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 Legislative and Policy Corner

Title X Family Planning Public Comment Period Ends July 31
The public comment period closes on July 31 for a proposed rule to revise the Title X Family Planning program. Further details about how to submit comments as well as the proposed regulation itself are available here. AMCHP encourages you to review the proposed rule for its impact on the populations you serve and consider submitting comments. Among other changes to the Title X program, the proposed rule would disqualify from receiving Title X funds those health care providers or centers that provide referrals for abortion services as well as those providers or centers that are not physically separated from a program that provides abortion services. According to a June 2018 issue brief from the Kaiser Family Foundation, the proposed rule could shrink the network of providers that offer low-income women comprehensive family planning services using federal support. Limits on access to care from Title X providers could impact the ability of states to meet Title V National Performance Measures 1 (Well-Woman Visit) and 10 (Adolescent Well Visit).

House Committee Passes Emergency Preparedness Bill, Adds Focus on Pregnant and Postpartum Women, Infants
The House Energy and Commerce Committee unanimously passed H.R. 6378, the “Pandemic and All-Hazards Preparedness and Advancing Innovation Act of 2018” on July 18. This bill would reauthorize several programs to improve the United States’ public health emergency preparedness and response activities. A section-by section summary of H.R. 6378 is available here.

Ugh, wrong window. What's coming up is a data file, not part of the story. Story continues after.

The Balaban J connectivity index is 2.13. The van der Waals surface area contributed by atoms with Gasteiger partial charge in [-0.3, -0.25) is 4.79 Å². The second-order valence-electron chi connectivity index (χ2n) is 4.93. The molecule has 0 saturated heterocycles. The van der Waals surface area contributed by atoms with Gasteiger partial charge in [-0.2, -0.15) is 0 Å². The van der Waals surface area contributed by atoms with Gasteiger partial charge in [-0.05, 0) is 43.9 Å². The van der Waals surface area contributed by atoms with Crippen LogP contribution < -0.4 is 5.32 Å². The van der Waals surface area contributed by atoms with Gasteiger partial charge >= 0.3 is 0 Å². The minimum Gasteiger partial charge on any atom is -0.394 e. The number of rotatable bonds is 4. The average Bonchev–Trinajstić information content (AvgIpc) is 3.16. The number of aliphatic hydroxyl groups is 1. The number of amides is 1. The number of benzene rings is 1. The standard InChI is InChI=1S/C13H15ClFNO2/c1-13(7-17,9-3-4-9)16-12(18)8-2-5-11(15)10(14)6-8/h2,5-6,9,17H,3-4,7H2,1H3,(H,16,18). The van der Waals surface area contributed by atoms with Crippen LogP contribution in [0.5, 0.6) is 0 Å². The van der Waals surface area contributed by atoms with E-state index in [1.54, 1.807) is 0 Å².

AMCHP is pleased to have played an instrumental role in adding Section 112 to the bill. This section would require HHS to incorporate public health surveillance into the National Health Security Strategy. In particular, it would establish as a goal of the National Health Security Strategy strengthening the ability of state, tribal, territorial, and local health departments to adapt and expand existing public health surveillance infrastructure to capture data on the impact of emerging public health threats to pregnant and postpartum women and infants, including through monitoring birth defects, developmental disabilities, and other short-term and long-term adverse outcomes.

AMCHP Counters U.S. Opposition to Breastfeeding Resolution
The Association of Maternal & Child Health Programs (AMCHP) led a coalition of 51 national organizations and academic centers in sending a letter to U.S. Health and Human Services Secretary Alex Azar expressing concern over reports that the United States delegation to the 2018 World Health Assembly sought to weaken a resolution designed to support breastfeeding.

“The health benefits of breastfeeding are well-documented through extensive research,” said the July 13 letter, which was spearheaded by AMCHP and signed by such groups as the American Academy of Pediatrics, the American College of Obstetricians and Gynecologists, the American Public Health Association, and the March of Dimes.

The letter affirms that the United States government should be supporting globally the same public health practices that it promotes here in the United States. It highlights the commitment the United States has demonstrated to supporting breastfeeding and the significant resources the United States invests in programs to support breastfeeding, including through the Title V Maternal and Child Health Services Block Grant.

“The position presented by the U.S. to the global community contradicts the very public health practices that we promote domestically,” the groups wrote.

While recognizing that not all women may desire or have the option to breastfeed, the letter asserts that respecting families’ agency in deciding how they feed their children is not in conflict with addressing the inappropriate promotion of foods for infants and young children.

Get Up-to-Date on Federal MCH Policy

The next event in the All-Member National MCH Policy Call series will take place on Thursday, Aug. 2, from 2-3 p.m. ET